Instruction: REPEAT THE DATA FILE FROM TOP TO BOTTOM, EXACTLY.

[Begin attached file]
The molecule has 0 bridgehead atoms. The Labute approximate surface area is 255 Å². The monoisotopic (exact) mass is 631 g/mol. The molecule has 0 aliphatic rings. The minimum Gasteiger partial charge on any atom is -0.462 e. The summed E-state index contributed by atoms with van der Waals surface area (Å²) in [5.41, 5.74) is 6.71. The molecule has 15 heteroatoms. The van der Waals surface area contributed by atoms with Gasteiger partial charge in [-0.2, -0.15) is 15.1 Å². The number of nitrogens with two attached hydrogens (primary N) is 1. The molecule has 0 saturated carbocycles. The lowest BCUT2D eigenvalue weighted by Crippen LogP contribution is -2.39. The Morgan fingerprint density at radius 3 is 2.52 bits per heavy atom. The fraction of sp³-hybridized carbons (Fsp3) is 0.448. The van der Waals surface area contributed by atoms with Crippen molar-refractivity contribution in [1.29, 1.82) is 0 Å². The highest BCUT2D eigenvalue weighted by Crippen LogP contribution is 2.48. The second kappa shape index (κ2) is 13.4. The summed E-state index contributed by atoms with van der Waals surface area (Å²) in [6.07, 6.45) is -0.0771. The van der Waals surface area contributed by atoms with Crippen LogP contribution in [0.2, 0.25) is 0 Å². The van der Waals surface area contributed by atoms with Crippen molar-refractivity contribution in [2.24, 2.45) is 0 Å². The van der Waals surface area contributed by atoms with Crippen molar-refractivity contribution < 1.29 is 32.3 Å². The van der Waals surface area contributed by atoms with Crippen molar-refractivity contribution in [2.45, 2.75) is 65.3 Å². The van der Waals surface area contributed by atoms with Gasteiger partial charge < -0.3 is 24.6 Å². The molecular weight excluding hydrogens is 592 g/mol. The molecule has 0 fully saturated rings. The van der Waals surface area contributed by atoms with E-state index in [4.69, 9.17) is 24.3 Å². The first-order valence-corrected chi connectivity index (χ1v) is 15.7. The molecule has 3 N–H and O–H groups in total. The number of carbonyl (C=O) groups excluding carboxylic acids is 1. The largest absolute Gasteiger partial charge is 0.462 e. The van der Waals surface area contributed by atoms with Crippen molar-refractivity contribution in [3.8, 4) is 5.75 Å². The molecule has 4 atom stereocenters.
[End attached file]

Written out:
The molecule has 0 bridgehead atoms. The Labute approximate surface area is 255 Å². The monoisotopic (exact) mass is 631 g/mol. The molecule has 0 aliphatic rings. The minimum Gasteiger partial charge on any atom is -0.462 e. The summed E-state index contributed by atoms with van der Waals surface area (Å²) in [5.41, 5.74) is 6.71. The molecule has 15 heteroatoms. The van der Waals surface area contributed by atoms with Gasteiger partial charge in [-0.2, -0.15) is 15.1 Å². The number of nitrogens with two attached hydrogens (primary N) is 1. The molecule has 0 saturated carbocycles. The lowest BCUT2D eigenvalue weighted by Crippen LogP contribution is -2.39. The Morgan fingerprint density at radius 3 is 2.52 bits per heavy atom. The fraction of sp³-hybridized carbons (Fsp3) is 0.448. The van der Waals surface area contributed by atoms with Crippen molar-refractivity contribution in [1.29, 1.82) is 0 Å². The highest BCUT2D eigenvalue weighted by Crippen LogP contribution is 2.48. The second kappa shape index (κ2) is 13.4. The summed E-state index contributed by atoms with van der Waals surface area (Å²) in [6.07, 6.45) is -0.0771. The van der Waals surface area contributed by atoms with Crippen LogP contribution in [0.2, 0.25) is 0 Å². The van der Waals surface area contributed by atoms with Crippen molar-refractivity contribution in [2.24, 2.45) is 0 Å². The van der Waals surface area contributed by atoms with Crippen molar-refractivity contribution < 1.29 is 32.3 Å². The van der Waals surface area contributed by atoms with Crippen molar-refractivity contribution in [2.45, 2.75) is 65.3 Å². The van der Waals surface area contributed by atoms with Gasteiger partial charge < -0.3 is 24.6 Å². The molecular weight excluding hydrogens is 592 g/mol. The molecule has 0 fully saturated rings. The van der Waals surface area contributed by atoms with E-state index in [4.69, 9.17) is 24.3 Å². The first-order valence-corrected chi connectivity index (χ1v) is 15.7. The molecule has 3 N–H and O–H groups in total. The number of carbonyl (C=O) groups excluding carboxylic acids is 1. The largest absolute Gasteiger partial charge is 0.462 e. The van der Waals surface area contributed by atoms with Crippen molar-refractivity contribution in [3.8, 4) is 5.75 Å². The molecule has 4 atom stereocenters.